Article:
Or if you want to post your room dimensions we could work through it here as another example for other readers of this thread, which might be helpful!
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Re: Dok's guide to monitor placement in your home recording studio NOW W/Pt. 2: SUBWOOFERS

Post by Dok » Sat Aug 26, 2023 10:33 am

Dok wrote:
Sat Apr 09, 2022 10:38 am

Happy to help! Honestly it came out of a) going fucking crazy for YEARS trying to get my mixes to translate (honestly, I wouldn't wish that on anyone, please learn from my pain) and b) the near constant amount of threads I see on audio and music forums containing various amounts of misinformation and conventional wisdom about speaker placement and subwoofers - and people spending WAY too much money on more and more expensive monitors that would never perform optimally if not positioned correctly. This way I can just point back to this thread instead of having to try to condense it into one post. Just last week I was arguing on the TapeOp forum with a mastering engineer who, after I shared a bunch of this information, still said something to the effect of "I just don't believe that a subwoofer can do this without overloading the room with low-end frequencies, and the only possible solution can be to just keep putting in more bass traps." But as I said on that forum, It absolutely feels counterintuitive but you don't have to "get it" for it to be true. Anybody can test it, anybody can measure the results and see for themselves. It works and is reproducible in every single room I've ever tried it in. And it sure beats fumbling around in the dark and trying to guess where to put more expensive absorption than may be necessary while pulling your hair out wondering why your low end never seems to translate.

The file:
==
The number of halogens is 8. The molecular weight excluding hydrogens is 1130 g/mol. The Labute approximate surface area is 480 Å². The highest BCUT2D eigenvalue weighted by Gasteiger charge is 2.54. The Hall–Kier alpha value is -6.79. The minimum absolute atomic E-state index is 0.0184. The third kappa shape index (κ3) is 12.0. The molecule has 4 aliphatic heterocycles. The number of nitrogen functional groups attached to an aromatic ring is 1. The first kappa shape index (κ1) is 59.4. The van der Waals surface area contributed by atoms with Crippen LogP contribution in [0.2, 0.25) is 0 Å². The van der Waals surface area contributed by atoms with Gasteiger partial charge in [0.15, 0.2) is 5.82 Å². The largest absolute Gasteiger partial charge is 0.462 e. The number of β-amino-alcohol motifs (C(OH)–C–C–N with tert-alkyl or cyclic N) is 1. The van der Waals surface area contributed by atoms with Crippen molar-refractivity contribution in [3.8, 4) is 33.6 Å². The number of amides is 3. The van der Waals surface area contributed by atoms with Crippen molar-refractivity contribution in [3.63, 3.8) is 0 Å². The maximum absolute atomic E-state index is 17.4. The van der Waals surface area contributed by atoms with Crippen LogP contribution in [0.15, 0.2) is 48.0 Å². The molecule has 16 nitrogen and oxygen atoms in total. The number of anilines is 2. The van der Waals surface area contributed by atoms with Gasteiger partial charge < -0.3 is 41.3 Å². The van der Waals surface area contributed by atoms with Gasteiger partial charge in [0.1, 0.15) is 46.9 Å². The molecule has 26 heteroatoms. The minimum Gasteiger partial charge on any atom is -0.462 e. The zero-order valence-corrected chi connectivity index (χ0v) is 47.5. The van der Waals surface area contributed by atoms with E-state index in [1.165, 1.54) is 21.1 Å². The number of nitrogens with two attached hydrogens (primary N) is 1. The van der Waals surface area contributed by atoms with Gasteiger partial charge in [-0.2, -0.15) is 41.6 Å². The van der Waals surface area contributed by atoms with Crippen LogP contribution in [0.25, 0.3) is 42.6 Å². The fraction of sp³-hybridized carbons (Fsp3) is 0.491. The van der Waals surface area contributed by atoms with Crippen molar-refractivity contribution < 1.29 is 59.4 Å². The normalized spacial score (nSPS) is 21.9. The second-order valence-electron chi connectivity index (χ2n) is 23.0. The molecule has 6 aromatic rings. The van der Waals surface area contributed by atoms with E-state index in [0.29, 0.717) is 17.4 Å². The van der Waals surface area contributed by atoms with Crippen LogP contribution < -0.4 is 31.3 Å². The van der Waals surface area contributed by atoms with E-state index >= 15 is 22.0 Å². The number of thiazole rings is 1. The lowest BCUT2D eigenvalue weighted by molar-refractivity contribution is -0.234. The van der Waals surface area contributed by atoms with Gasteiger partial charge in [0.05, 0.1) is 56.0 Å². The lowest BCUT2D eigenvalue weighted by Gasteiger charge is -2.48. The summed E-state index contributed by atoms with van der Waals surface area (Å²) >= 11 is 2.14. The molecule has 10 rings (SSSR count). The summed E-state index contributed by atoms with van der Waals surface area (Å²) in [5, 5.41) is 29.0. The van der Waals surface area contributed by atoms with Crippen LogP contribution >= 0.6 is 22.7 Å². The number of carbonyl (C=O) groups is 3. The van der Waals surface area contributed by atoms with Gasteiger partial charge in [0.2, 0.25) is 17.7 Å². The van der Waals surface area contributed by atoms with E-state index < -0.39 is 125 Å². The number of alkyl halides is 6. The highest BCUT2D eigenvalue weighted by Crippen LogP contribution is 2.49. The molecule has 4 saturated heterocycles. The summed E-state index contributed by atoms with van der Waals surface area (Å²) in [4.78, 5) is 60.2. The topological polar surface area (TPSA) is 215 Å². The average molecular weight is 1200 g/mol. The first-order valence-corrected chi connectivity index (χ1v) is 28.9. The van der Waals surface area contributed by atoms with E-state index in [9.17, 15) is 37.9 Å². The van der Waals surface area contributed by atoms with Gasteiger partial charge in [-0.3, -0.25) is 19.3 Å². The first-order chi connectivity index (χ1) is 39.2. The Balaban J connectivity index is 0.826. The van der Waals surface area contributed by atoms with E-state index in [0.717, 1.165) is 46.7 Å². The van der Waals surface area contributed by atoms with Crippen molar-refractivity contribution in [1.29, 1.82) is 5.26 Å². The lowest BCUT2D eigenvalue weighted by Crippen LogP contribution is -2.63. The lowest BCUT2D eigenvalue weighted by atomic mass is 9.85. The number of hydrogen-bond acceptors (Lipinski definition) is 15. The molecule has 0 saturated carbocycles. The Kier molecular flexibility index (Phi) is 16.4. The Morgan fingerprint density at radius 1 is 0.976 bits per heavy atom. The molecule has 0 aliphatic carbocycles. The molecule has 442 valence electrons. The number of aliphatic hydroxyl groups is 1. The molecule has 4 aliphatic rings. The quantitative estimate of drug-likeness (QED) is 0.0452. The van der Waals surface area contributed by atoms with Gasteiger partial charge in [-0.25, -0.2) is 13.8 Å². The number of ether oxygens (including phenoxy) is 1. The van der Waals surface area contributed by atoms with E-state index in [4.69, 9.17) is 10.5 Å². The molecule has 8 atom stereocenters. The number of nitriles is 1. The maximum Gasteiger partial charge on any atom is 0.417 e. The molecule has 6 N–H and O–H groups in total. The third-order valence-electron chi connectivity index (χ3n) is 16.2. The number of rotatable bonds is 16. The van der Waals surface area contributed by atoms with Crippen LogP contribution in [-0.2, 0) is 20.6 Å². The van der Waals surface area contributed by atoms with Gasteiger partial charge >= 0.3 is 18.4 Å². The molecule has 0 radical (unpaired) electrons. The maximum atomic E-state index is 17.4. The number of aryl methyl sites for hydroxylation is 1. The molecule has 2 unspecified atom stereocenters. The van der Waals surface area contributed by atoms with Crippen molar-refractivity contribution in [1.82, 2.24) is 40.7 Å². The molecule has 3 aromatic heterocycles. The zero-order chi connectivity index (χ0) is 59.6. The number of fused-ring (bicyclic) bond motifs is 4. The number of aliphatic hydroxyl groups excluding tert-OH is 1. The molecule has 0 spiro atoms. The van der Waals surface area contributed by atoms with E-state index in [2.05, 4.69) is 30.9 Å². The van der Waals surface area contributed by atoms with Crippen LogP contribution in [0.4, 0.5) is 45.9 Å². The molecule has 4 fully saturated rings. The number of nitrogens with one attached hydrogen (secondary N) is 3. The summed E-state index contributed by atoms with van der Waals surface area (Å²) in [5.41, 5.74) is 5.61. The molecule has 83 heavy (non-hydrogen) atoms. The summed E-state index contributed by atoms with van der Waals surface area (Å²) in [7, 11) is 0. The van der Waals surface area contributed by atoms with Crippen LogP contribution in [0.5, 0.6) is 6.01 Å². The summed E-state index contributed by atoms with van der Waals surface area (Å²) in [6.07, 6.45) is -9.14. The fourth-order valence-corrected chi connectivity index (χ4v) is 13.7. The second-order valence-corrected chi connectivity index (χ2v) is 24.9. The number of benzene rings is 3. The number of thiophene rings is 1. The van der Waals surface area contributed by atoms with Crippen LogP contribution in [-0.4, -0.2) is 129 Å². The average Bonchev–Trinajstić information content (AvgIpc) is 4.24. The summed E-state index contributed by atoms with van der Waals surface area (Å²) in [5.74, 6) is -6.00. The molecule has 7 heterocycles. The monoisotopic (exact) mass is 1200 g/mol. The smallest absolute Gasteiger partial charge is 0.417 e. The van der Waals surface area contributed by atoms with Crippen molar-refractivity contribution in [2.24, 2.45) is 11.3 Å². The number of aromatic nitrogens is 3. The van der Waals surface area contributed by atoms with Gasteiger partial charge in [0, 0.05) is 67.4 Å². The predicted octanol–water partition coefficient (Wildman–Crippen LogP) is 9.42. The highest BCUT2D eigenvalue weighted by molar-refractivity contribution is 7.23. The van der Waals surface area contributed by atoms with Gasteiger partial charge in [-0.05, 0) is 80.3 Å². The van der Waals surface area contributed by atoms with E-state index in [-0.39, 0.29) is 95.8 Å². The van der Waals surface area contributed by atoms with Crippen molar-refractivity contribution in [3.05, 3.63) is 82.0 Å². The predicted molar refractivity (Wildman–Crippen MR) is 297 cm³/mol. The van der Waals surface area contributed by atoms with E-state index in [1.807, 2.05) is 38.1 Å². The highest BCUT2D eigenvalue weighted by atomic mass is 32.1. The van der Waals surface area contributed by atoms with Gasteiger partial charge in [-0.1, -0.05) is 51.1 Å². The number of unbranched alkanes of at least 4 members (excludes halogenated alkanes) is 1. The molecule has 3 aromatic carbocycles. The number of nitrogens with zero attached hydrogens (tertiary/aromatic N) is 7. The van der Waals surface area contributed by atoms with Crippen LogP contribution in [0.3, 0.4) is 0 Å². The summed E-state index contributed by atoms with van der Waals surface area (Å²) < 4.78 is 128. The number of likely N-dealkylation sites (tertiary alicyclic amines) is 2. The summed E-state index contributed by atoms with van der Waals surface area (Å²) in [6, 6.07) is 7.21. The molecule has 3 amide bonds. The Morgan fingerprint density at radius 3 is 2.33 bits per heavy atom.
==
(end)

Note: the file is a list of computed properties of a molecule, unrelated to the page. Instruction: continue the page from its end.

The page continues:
Reviving this thread to show a recent example of this bias in action. If you're not familiar with Eric Valentine, he's one of the best engineers/producers around (seriously, his mixes are WILD), he's seriously gotta be one of the great contemporary minds as an audio and electrical engineer (also the guy behind Undertone Audio) and he has an incredible YouTube series called Making Records with Eric Valentine. I have learned so much from watching his videos. Over the past few years he's documented a complete bespoke studio build to all of his exact specifications in this amazing farm in Vermont, and for someone like me who has to live vicariously through someone else with the wherewithal to execute an endeavor like this it's been SO FUN to watch his progress over the past few years. So just keep in mind this is a guy who has forgotten more about audio and mixing and engineering than most of us will ever have a chance to even sniff, and that especially goes for me, who am an idiot.